GETTING TO KNOW JIM DAVIS: CLUB PRESIDENT & DEANNE DAVIS: PUBLICITY COORDINATOR [MajorKeys.org]

WEBSITE:   www.MajorKeys.org

FACEBOOK PAGE: Major Keys Square Dance Club

INSTAGRAM: majorkeyssquaredance

YOUTUBE:  Major Keys Square Dance

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IMG_2805 (2)What is Major Keys Square Dance Club?

We are a fun, friendly, non-profit social organization that has been in Whittier since 1973.  We are excited to share the love of square dancing with everyone and help continue the tradition of California’s official state folk-dance by teaching classes, holding monthly dances, doing demonstrations and special events.

Who are Jim and Deanne Davis?

Jim is the current club president for Major Keys, and Deanne is the publicity coordinator.  We have been with the club since 2010 and we want everyone to have as much fun as we do, and enjoy all the benefits of square dancing.

What are the physical benefits of square dancing?

It is great aerobic exercise, equal to hiking about 3-5 miles. It strengthens and tones muscles and loosens joints, but is low-impact with less risk of injury than other types of sports or activities.  It also improves flexibility, balance and coordination.  

What are the mental benefits of square dancing?

Recent studies show that square dancing reduces the effects of aging on your brain.  The combination of exercise with listening, learning, memory recall, quick reaction time, and social interaction uniquely stimulates the brain’s synapses and prevents the loss of white-matter better than any other type of exercise or mental activity tested.  Square dancing also reduces stress, enhances mood, induces laughter, and provides a mental challenge and satisfaction like solving a puzzle.  It helps develop listening skills, and sharpens your ability to focus and pay attention.  

What are the social benefits of square dancing?

In square dancing you develop a large circle of friends which provides an antidote to isolation or depression. You can forget your troubles as you “dance your cares away.” It develops teamwork and cooperation rather than competition.  It is an activity where family and friends of all ages can participate together. And it promotes a sense of community as people from all different cultures, backgrounds and demographics, whose paths might not otherwise cross, can interact in a fun way and build positive relationships.

What do you like about square dancing?

Jim: It’s easier for me than other types of dancing. It doesn’t matter so much where your feet go, if you start with your left or right foot, or if you are standing with your weight on your toe or your heel.  All you have to do is get your body to a certain place in the formation.  The caller tells you where to go, so you don’t have to remember the choreography.  The other dancers are really helpful too, and we all like to be goofy and have a good time.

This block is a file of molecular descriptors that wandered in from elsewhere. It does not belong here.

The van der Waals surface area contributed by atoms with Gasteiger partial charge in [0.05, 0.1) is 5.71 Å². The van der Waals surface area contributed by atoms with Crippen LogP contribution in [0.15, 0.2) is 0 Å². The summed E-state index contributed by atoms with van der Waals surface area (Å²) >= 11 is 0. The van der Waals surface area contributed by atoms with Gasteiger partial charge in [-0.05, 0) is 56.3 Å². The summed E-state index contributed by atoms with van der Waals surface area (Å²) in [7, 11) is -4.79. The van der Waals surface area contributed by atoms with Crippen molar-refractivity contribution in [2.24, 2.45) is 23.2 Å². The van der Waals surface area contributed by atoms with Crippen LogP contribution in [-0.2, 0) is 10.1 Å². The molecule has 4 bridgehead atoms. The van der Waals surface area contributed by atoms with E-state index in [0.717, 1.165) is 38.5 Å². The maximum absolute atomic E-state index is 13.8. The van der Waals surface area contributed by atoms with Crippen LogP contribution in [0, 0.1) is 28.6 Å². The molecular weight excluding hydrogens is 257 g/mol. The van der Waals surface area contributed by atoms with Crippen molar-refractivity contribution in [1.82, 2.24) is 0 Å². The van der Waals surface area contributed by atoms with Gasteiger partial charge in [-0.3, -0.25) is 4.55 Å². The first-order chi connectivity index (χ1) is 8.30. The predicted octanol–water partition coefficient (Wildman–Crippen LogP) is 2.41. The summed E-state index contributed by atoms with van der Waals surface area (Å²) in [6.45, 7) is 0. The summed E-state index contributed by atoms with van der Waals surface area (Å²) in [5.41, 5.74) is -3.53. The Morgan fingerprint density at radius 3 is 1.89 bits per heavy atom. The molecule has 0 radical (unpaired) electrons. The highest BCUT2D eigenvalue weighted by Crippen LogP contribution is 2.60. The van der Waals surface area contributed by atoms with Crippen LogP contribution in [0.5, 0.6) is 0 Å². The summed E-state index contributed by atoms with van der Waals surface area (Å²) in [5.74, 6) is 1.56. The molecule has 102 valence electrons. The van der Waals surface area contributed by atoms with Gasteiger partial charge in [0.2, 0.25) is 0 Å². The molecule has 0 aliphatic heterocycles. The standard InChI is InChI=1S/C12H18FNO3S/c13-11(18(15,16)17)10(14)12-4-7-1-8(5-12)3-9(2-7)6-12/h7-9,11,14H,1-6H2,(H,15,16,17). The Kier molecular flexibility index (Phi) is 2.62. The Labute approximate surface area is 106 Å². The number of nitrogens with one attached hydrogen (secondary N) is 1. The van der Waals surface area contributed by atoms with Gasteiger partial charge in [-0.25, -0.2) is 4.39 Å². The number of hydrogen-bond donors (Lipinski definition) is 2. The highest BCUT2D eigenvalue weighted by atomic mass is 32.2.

How did you become interested in square dancing?

Deanne: When I was a little girl I remember looking over a railing to a plaza down below where a square dance was taking place. I could see the swirling colors and patterns of the ladies’ skirts as they twirled around, while the men seemed to magically float among them on a moving kaleidoscope ocean. The music was playing and everyone was laughing and clapping. I was mesmerized, and from that moment I knew I wanted to square dance.

How does someone learn to square dance?

We offer a beginner’s class on Thursdays from 7-9 pm, starting in September through Whittier Parks and Recreation.  No experience is needed, and no partner is required. It just takes practice. After 18 weeks, dancers are ready to “graduate” at the Mainstream level and will be able to attend dances locally and all over the world.  Some people choose to go on learning more advanced square dance levels.  Most are having so much fun they invite their friends and continue attending class on Thursday nights as “angels” to help a new set of dancers learn Mainstream.  Another beginner class will start in February.  If someone misses the first or second class, they can still join because the lessons are reviewed every week.

What problems do you see in society today?

Our society has become so isolated. People spend so much time connected to electronics and social media.  I wish everyone would just unplug those things once in a while and connect  to real people.  People are designed to live in community and interact with each other. We have so much to offer one another: a smile, a hug, a hand-shake, hearing someone say your name and give you affirmation.  These are simple things that we all need, yet we are starving ourselves of them, or looking in the wrong places.  Square dancing is a way to meet that need for connection in a safe, family-friendly atmosphere.

What could Whittier do to help promote square dancing?

Square dancing is so beneficial, I would love to see it offered in schools again.  It would be great as a college PE class, and a fun after-school program or activity for younger students. As a community, I would like to see square dancing taking place in parks or outdoor venues where it would be more visible and accessible to everyone, maybe at a street-fair, at concerts in the park, or at a shopping center.  I wish there was an old barn or building with a big wood floor that could be converted into a dance hall, that hundreds of folks from Whittier would be brave enough to try it and discover they love square dancing!

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